Lots of MBA-related posts following Harvard rejecting a bunch of people for hacking their site. I've done a few posts about the value of the MBA (here and here) and I found all the stuff below on other people's sites. In the comments of this post on my site I have the following response to a question posed about going to school to actually learn something:
What is the real value of a MBA? When I look at all of the business classes that I took in undergraduate, the curriculum looks extremely similar to that of many MBA programs that I have looked at. In fact, some of the undergraduate classes that I took, though not required for a MBA degree, were heavily attended by MBA students because they were so interesting.
I haven't been out of undergraduate school for that long, so I wonder if the value of the MBA is not so much in what is learned (don't get my wrong, I am not saying that I know everything by any means, nor am I saying that I would not learn in a MBA program), but more in the ancillaries.
So, for 119 Harvard MBA students, the phone rings. "Buddy, you're not going to be admitted to the MBA program because you decoded a poorly written website and found out your admissions status too soon." [This means, of course, that for the next two years, you don't have to pay Harvard more than $150,000 in room and board and lost wages, and you can build your own business or join a non-profit or run for the Senate].
So what's the bad news?
Plenty of handwringing about the ethics or lack thereof in this case (the media loves the turmoil) but I think a more interesting discussion is what a gift these 119 people got. An MBA has become a two-part time machine. First, the students are taught everything they need to know to manage a company from 1990, and second, they are taken out of the real world for two years while the rest of us race as fast as we possibly can.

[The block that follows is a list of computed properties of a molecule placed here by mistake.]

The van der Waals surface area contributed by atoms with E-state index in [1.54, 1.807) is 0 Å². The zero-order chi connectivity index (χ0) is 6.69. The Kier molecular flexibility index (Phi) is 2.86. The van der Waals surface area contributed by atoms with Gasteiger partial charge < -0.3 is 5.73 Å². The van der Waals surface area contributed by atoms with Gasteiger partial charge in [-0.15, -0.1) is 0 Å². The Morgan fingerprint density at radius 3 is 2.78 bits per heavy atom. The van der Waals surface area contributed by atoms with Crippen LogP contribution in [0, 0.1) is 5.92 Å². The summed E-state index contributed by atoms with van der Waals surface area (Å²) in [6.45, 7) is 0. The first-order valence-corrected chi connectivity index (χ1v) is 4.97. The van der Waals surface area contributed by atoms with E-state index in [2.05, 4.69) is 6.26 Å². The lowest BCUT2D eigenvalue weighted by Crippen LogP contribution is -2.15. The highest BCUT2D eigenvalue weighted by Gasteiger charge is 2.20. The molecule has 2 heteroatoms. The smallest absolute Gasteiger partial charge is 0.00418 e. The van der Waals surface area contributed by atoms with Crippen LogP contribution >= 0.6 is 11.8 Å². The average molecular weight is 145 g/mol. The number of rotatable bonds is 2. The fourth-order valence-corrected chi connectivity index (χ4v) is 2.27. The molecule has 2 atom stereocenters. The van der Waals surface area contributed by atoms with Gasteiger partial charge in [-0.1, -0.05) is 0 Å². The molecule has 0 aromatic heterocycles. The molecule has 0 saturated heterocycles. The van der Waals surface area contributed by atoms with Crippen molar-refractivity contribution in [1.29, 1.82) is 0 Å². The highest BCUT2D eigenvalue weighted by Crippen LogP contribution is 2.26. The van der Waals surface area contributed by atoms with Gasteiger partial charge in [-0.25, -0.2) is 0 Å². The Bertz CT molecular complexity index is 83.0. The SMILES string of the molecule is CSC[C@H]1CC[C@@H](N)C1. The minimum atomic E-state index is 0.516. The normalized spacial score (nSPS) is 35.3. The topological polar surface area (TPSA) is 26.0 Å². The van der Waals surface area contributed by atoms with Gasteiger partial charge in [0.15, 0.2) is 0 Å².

I get away with this heresy since I, in fact, have my own fancy MBA from Stanford. The fact is, though, that unless you want to be a consultant or an i-banker (where a top MBA is nothing but a screen for admission) it's hard for me to understand why this is a better use of time and money than actual experience combined with a dedicated reading of 30 or 40 books.
Further on the above from this post on Seth Godin's blog:
Let me make my point in a more MBA-esque sort of way:
What if an MBA cost $2,000,000?
What if an MBA took five years?
Would it would be worth it then? Of course not.
So my question really is: is the marginal value (in terms of opportunity cost, time value of money and capital expenditure) higher or lower than the current cost? I think it's pretty close to a no brainer.
Want to succeed in business? Paul Graham argues that an MBA won't help you nearly as much as real world tech experience (from "How To Start A Startup").
If you work your way down the Forbes 400 making an x next to the name of each person with an MBA, you'll learn something important about business school. You don't even hit an MBA till number 22, Phil Knight, the CEO of Nike. There are only four MBAs in the top 50. What you notice in the Forbes 400 are a lot of people with technical backgrounds. Bill Gates, Steve Jobs, Larry Ellison, Michael Dell, Jeff Bezos, Gordon Moore. The rulers of the technology business tend to come from technology, not business. So if you want to invest two years in something that will help you succeed in business, the evidence suggests you'd do better to learn how to hack than get an MBA.
. . . the MBA is a still a stamp of approval for some careers, like consulting and investment banking. I think that's a damn shame, but I don't run those HR departments. Maybe it's my personality, but I have a hard time working my butt off simply for a "stamp of approval." I think that the primary purpose of pursuing an education is learning something valuable, not adding a line to my resume. (For what that's worth.)
In the context of learning useful knowledge that will make you a more productive and valuable employee, I maintain that you can educate yourself effectively for less than a quarter of the time and money spent in most current MBA programs.
Here are the books (and blogs) that are a part of my "Personal MBA" reading list. (Blogs and online resources are marked with a *.) Some are directly related to business, and some are included for a broader understanding of the world and how we live in it.
Also check out the MBA Review blog.